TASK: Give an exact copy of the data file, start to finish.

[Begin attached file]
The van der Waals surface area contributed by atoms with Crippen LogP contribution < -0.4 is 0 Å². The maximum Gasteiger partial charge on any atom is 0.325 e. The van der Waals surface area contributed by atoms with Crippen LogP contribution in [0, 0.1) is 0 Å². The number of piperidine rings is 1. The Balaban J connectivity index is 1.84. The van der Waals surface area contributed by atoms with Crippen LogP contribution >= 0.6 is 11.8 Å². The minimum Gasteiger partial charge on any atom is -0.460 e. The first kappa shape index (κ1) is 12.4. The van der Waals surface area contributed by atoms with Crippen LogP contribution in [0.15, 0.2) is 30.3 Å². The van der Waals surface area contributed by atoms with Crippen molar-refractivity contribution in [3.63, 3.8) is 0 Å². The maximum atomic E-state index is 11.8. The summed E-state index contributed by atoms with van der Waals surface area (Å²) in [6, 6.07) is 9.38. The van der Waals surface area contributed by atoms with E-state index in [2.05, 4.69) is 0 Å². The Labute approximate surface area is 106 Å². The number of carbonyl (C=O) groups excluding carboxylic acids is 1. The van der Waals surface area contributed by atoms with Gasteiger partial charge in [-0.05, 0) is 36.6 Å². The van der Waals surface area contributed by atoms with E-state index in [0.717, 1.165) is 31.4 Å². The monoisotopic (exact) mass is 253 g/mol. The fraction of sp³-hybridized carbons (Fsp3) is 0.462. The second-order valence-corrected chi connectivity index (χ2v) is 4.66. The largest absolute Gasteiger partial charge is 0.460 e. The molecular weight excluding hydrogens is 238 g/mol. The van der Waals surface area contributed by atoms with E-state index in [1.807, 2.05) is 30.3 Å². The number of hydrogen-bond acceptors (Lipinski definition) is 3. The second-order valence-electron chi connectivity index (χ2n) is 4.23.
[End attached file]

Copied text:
The van der Waals surface area contributed by atoms with Crippen LogP contribution < -0.4 is 0 Å². The maximum Gasteiger partial charge on any atom is 0.325 e. The van der Waals surface area contributed by atoms with Crippen LogP contribution in [0, 0.1) is 0 Å². The number of piperidine rings is 1. The Balaban J connectivity index is 1.84. The van der Waals surface area contributed by atoms with Crippen LogP contribution >= 0.6 is 11.8 Å². The minimum Gasteiger partial charge on any atom is -0.460 e. The first kappa shape index (κ1) is 12.4. The van der Waals surface area contributed by atoms with Crippen LogP contribution in [0.15, 0.2) is 30.3 Å². The van der Waals surface area contributed by atoms with Crippen molar-refractivity contribution in [3.63, 3.8) is 0 Å². The maximum atomic E-state index is 11.8. The summed E-state index contributed by atoms with van der Waals surface area (Å²) in [6, 6.07) is 9.38. The van der Waals surface area contributed by atoms with E-state index in [2.05, 4.69) is 0 Å². The Labute approximate surface area is 106 Å². The number of carbonyl (C=O) groups excluding carboxylic acids is 1. The van der Waals surface area contributed by atoms with Gasteiger partial charge in [-0.05, 0) is 36.6 Å². The van der Waals surface area contributed by atoms with E-state index in [0.717, 1.165) is 31.4 Å². The monoisotopic (exact) mass is 253 g/mol. The fraction of sp³-hybridized carbons (Fsp3) is 0.462. The second-order valence-corrected chi connectivity index (χ2v) is 4.66. The largest absolute Gasteiger partial charge is 0.460 e. The molecular weight excluding hydrogens is 238 g/mol. The van der Waals surface area contributed by atoms with E-state index in [1.807, 2.05) is 30.3 Å². The number of hydrogen-bond acceptors (Lipinski definition) is 3. The second-order valence-electron chi connectivity index (χ2n) is 4.23.